Friday, May 8, 2015

Faith in Loving Fiercely the One Who is Rightfully Yours

I am thinking of faith now
and the testaments of loneliness 
and what we feel we are 
worthy of in this world. 
-David Whyte

There is something that I don't want to admit- not because I am ashamed of it, but because I wish it were not true.  That something is the amount of admiration and respect that I receive for being a moderately attractive, younger than 40, physically fit woman.  I know that I get attention and respect from certain people who would not give me that same attention if I were less fit, less attractive, or heavier.  It gives my words more weight. It also makes me sad to live in a world where many people making extremely respectable contributions to the world receive very little actual respect.  Other people who are arguably making the world a worse place to live receive wealth, fame, and admiration.

I have found that being perceived by others as "fit" holds a lot of currency in our society.  I'm not totally sure why this is.  I think it has a lot to do with insecurities.  We see someone who appears toned and fit and we assume that they have exceptional will-power, are living a healthier lifestyle than we are, or are perhaps morally superior.  I have experienced this on both sides.  People say things to me all the time like, "you eat healthy" or "I wish I were skinny like you" or "I'm sure you don't eat sugar" or "you probably don't get sick." It makes me so mad because the people making the comments have just projected an entire lifestyle onto me that is not true.  They've given me that untouched, "other" quality that we give to people we see as different from ourselves.  I've struggled with my health for my entire life.  I eat sweet things daily basis.  I have body image issues just like literally every other person I have ever met.  I am a human being.  I am a human being having a human experience.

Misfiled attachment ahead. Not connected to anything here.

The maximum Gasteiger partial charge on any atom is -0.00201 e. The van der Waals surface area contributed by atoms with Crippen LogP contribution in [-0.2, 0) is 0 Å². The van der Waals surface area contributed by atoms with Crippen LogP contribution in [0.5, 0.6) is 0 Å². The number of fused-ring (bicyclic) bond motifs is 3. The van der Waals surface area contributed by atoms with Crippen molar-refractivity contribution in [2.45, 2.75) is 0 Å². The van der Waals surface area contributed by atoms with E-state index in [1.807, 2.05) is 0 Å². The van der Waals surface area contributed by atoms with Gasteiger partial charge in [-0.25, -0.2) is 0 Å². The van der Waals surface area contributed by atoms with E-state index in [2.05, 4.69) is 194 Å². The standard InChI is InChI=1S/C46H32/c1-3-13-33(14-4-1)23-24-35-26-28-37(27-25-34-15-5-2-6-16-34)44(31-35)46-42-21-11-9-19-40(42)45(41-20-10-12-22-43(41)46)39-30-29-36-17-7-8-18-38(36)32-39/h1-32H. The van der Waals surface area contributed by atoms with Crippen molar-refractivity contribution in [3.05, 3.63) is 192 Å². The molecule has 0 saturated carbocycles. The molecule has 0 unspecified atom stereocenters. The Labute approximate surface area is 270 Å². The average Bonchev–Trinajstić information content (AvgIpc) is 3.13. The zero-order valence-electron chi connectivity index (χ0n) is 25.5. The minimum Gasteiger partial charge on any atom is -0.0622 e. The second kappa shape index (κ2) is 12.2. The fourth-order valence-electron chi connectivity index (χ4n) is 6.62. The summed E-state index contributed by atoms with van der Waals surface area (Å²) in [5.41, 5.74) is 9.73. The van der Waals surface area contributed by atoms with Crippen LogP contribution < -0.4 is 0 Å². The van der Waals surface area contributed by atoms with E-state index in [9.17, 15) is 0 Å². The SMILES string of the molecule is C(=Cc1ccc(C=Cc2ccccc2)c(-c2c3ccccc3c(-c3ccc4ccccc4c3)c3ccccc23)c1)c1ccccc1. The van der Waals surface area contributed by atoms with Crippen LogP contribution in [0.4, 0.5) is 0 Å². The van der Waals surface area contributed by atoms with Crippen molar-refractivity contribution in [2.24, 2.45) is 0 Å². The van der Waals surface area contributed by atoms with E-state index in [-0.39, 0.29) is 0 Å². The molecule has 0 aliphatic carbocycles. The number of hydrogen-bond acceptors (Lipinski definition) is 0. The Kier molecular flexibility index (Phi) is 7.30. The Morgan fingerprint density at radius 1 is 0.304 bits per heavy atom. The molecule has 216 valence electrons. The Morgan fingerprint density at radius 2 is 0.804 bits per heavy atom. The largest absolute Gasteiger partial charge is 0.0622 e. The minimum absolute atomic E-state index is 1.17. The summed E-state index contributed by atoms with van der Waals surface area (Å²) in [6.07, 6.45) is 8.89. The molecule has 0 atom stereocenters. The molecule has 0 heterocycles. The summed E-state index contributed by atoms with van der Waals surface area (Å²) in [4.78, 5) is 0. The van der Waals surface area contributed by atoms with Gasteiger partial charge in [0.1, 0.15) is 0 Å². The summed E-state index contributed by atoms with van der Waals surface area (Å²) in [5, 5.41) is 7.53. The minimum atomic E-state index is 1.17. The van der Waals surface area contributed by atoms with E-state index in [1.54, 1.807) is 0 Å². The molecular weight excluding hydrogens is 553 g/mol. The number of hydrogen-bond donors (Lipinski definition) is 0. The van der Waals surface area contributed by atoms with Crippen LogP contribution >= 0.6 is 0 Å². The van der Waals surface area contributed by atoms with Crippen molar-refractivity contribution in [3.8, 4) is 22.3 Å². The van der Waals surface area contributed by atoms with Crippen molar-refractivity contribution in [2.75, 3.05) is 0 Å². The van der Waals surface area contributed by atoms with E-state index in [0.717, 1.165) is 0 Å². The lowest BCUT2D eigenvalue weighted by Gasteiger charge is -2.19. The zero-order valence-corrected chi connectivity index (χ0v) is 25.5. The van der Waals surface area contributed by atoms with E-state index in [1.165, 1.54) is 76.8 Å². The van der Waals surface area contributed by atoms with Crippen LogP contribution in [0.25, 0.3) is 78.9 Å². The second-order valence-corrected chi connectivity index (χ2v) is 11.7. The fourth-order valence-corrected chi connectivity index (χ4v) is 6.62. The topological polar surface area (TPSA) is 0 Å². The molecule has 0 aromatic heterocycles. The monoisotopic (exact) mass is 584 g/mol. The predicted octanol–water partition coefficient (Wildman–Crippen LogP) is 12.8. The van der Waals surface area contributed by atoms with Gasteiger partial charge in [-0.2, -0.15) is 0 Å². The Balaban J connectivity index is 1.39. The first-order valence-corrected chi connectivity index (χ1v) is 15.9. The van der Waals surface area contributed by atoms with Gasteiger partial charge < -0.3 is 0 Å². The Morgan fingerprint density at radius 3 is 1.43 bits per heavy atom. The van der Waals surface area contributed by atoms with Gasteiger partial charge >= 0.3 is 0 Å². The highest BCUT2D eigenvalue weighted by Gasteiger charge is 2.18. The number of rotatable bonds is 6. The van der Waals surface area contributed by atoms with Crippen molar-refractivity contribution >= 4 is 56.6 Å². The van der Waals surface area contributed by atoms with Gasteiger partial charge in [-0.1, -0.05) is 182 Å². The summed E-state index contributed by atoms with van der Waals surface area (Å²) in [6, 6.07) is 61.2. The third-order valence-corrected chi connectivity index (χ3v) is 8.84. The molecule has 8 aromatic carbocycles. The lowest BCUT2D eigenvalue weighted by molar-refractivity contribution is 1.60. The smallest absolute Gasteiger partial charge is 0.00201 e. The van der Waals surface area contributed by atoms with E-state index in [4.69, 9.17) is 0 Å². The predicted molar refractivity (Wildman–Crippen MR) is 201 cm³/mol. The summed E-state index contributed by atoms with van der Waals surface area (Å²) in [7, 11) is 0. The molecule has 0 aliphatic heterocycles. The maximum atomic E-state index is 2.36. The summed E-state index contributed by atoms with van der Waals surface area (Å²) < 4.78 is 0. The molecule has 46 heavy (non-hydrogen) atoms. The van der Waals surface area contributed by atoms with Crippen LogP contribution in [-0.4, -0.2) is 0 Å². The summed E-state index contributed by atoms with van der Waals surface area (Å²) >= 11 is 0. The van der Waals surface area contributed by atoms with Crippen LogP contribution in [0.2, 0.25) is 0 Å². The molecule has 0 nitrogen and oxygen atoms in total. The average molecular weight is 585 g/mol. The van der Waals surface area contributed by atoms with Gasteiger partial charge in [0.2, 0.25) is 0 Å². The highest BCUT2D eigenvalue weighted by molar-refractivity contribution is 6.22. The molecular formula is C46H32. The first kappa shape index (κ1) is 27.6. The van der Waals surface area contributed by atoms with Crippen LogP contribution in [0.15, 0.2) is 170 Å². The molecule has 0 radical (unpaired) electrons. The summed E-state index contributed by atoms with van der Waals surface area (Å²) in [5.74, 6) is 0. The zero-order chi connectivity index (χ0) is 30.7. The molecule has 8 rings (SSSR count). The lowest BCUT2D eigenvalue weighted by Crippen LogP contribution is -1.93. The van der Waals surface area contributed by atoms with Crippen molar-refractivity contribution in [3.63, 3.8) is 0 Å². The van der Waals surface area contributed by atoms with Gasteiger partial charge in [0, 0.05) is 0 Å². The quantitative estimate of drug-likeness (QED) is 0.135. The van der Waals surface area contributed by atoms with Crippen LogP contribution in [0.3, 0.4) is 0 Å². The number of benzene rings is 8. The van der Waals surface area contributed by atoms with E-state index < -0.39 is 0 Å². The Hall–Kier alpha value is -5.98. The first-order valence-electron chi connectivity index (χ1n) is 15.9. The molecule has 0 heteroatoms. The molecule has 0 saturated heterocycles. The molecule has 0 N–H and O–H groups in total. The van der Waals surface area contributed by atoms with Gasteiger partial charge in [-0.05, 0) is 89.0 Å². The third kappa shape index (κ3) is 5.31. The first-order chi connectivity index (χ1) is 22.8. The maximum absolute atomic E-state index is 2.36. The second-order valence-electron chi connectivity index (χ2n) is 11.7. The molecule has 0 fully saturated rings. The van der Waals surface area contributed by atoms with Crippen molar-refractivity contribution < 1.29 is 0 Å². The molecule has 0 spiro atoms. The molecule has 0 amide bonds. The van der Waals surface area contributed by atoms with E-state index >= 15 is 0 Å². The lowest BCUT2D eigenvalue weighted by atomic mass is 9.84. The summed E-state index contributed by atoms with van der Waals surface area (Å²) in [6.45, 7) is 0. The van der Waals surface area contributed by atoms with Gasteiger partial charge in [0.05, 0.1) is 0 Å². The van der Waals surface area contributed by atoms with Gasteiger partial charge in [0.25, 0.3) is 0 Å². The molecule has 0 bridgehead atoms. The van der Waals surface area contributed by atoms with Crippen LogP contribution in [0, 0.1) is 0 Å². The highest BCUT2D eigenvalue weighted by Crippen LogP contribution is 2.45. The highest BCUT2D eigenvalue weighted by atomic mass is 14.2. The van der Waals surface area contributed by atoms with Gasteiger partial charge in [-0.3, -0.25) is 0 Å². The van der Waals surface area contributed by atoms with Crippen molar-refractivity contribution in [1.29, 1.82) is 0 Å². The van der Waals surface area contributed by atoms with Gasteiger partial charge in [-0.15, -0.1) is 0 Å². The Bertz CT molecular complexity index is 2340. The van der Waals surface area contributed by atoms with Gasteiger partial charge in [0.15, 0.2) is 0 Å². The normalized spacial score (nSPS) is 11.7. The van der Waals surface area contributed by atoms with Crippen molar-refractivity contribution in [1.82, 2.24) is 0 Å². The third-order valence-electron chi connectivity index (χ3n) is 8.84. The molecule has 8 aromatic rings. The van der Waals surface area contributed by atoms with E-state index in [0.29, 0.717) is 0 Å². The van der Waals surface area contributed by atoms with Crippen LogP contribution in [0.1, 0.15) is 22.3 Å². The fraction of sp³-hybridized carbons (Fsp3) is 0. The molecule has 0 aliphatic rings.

I believe that all people deserve respect.  Our ideas deserve to be heard, our feelings deserve validation, our hard work deserves praise, our struggles deserve empathy.  In a society that respects extremes of youth and wealth and beauty while simultaneously condemning old age, under-funding and under-valuing public schools, shaming fat, and serving up a steady stream of media designed to make us feel inadequate, it is no wonder that we begin to question our worth.

I am not writing because I know what to do about this.  I am writing because it troubles me.  I think I'll start by doing the only thing I can think of to do which is show more respect to a wider variety of people.  I can keep the intention to see, honor, and remind those with whom I interact of their inherent value. I can continue to speak up from my own place of worth which is strengthened by the simple act of believing it is there.

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